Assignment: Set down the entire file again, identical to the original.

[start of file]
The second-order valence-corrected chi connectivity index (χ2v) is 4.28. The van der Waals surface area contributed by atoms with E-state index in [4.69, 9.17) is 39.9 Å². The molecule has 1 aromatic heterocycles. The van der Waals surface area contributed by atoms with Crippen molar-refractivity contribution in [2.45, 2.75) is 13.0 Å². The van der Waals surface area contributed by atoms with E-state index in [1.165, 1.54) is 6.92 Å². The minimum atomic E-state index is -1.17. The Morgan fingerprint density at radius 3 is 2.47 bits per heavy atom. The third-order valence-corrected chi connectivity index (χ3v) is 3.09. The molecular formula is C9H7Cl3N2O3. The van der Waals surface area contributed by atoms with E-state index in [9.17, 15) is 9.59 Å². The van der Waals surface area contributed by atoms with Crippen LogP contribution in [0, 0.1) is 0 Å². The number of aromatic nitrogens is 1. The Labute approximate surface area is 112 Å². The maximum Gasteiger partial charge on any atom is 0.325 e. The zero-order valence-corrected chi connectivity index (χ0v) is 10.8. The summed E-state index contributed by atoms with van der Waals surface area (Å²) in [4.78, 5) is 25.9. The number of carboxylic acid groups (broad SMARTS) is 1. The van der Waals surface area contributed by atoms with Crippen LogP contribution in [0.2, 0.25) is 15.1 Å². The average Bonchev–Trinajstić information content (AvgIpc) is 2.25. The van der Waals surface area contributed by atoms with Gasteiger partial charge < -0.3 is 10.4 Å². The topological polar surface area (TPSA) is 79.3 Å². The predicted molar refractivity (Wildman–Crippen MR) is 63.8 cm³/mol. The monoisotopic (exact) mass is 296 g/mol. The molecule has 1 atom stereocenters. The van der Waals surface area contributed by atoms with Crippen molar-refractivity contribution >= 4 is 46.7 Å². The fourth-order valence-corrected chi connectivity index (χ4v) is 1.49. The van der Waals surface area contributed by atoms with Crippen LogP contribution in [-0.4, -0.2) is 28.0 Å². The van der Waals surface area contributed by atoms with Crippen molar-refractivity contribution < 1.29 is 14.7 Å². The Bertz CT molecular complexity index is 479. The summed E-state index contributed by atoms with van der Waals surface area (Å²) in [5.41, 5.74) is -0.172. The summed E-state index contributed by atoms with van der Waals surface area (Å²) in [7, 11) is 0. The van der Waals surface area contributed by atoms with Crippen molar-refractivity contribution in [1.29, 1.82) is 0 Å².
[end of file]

The second-order valence-corrected chi connectivity index (χ2v) is 4.28. The van der Waals surface area contributed by atoms with E-state index in [4.69, 9.17) is 39.9 Å². The molecule has 1 aromatic heterocycles. The van der Waals surface area contributed by atoms with Crippen molar-refractivity contribution in [2.45, 2.75) is 13.0 Å². The van der Waals surface area contributed by atoms with E-state index in [1.165, 1.54) is 6.92 Å². The minimum atomic E-state index is -1.17. The Morgan fingerprint density at radius 3 is 2.47 bits per heavy atom. The third-order valence-corrected chi connectivity index (χ3v) is 3.09. The molecular formula is C9H7Cl3N2O3. The van der Waals surface area contributed by atoms with E-state index in [9.17, 15) is 9.59 Å². The van der Waals surface area contributed by atoms with Crippen LogP contribution in [0, 0.1) is 0 Å². The number of aromatic nitrogens is 1. The Labute approximate surface area is 112 Å². The maximum Gasteiger partial charge on any atom is 0.325 e. The zero-order valence-corrected chi connectivity index (χ0v) is 10.8. The summed E-state index contributed by atoms with van der Waals surface area (Å²) in [4.78, 5) is 25.9. The number of carboxylic acid groups (broad SMARTS) is 1. The van der Waals surface area contributed by atoms with Crippen LogP contribution in [0.2, 0.25) is 15.1 Å². The average Bonchev–Trinajstić information content (AvgIpc) is 2.25. The van der Waals surface area contributed by atoms with Gasteiger partial charge < -0.3 is 10.4 Å². The topological polar surface area (TPSA) is 79.3 Å². The predicted molar refractivity (Wildman–Crippen MR) is 63.8 cm³/mol. The monoisotopic (exact) mass is 296 g/mol. The molecule has 1 atom stereocenters. The van der Waals surface area contributed by atoms with Crippen molar-refractivity contribution >= 4 is 46.7 Å². The fourth-order valence-corrected chi connectivity index (χ4v) is 1.49. The van der Waals surface area contributed by atoms with Crippen LogP contribution in [-0.4, -0.2) is 28.0 Å². The van der Waals surface area contributed by atoms with Crippen molar-refractivity contribution < 1.29 is 14.7 Å². The Bertz CT molecular complexity index is 479. The summed E-state index contributed by atoms with van der Waals surface area (Å²) in [5.41, 5.74) is -0.172. The summed E-state index contributed by atoms with van der Waals surface area (Å²) in [7, 11) is 0. The van der Waals surface area contributed by atoms with Crippen molar-refractivity contribution in [1.29, 1.82) is 0 Å².